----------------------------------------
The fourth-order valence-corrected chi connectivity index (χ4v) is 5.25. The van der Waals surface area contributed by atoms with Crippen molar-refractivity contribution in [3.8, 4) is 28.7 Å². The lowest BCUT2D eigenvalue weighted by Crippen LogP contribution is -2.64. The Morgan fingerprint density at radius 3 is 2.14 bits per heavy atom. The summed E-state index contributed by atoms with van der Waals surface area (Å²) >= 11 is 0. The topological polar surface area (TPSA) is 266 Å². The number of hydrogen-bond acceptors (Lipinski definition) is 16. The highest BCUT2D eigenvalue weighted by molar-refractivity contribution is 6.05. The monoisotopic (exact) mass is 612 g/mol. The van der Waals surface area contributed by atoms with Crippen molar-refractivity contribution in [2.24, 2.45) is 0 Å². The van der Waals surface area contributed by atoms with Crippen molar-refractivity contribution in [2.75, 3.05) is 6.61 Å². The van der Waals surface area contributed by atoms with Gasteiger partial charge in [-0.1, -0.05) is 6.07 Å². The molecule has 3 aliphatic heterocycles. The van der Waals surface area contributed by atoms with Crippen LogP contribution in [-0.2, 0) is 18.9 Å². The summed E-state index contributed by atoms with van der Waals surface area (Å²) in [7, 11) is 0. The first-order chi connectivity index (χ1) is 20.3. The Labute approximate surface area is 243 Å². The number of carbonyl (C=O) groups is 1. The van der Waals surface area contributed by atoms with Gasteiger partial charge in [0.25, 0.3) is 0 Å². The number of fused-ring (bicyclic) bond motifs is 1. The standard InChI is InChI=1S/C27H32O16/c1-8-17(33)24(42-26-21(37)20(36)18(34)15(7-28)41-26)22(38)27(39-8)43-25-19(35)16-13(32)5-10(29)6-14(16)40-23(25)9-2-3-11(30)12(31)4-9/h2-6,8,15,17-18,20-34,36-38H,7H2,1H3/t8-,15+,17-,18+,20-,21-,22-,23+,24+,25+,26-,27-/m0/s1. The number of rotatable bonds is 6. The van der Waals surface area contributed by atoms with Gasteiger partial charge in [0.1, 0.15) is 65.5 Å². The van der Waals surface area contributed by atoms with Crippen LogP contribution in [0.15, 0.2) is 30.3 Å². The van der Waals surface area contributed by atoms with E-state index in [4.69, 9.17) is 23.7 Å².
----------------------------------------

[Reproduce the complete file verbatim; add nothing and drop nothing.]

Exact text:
The fourth-order valence-corrected chi connectivity index (χ4v) is 5.25. The van der Waals surface area contributed by atoms with Crippen molar-refractivity contribution in [3.8, 4) is 28.7 Å². The lowest BCUT2D eigenvalue weighted by Crippen LogP contribution is -2.64. The Morgan fingerprint density at radius 3 is 2.14 bits per heavy atom. The summed E-state index contributed by atoms with van der Waals surface area (Å²) >= 11 is 0. The topological polar surface area (TPSA) is 266 Å². The number of hydrogen-bond acceptors (Lipinski definition) is 16. The highest BCUT2D eigenvalue weighted by molar-refractivity contribution is 6.05. The monoisotopic (exact) mass is 612 g/mol. The van der Waals surface area contributed by atoms with Crippen molar-refractivity contribution in [2.24, 2.45) is 0 Å². The van der Waals surface area contributed by atoms with Crippen molar-refractivity contribution in [2.75, 3.05) is 6.61 Å². The van der Waals surface area contributed by atoms with Gasteiger partial charge in [-0.1, -0.05) is 6.07 Å². The molecule has 3 aliphatic heterocycles. The van der Waals surface area contributed by atoms with Crippen LogP contribution in [-0.2, 0) is 18.9 Å². The summed E-state index contributed by atoms with van der Waals surface area (Å²) in [7, 11) is 0. The first-order chi connectivity index (χ1) is 20.3. The Labute approximate surface area is 243 Å². The number of carbonyl (C=O) groups is 1. The van der Waals surface area contributed by atoms with Gasteiger partial charge in [0.25, 0.3) is 0 Å². The number of fused-ring (bicyclic) bond motifs is 1. The standard InChI is InChI=1S/C27H32O16/c1-8-17(33)24(42-26-21(37)20(36)18(34)15(7-28)41-26)22(38)27(39-8)43-25-19(35)16-13(32)5-10(29)6-14(16)40-23(25)9-2-3-11(30)12(31)4-9/h2-6,8,15,17-18,20-34,36-38H,7H2,1H3/t8-,15+,17-,18+,20-,21-,22-,23+,24+,25+,26-,27-/m0/s1. The number of rotatable bonds is 6. The van der Waals surface area contributed by atoms with Gasteiger partial charge in [0.1, 0.15) is 65.5 Å². The van der Waals surface area contributed by atoms with Crippen LogP contribution in [0.15, 0.2) is 30.3 Å². The van der Waals surface area contributed by atoms with E-state index in [4.69, 9.17) is 23.7 Å².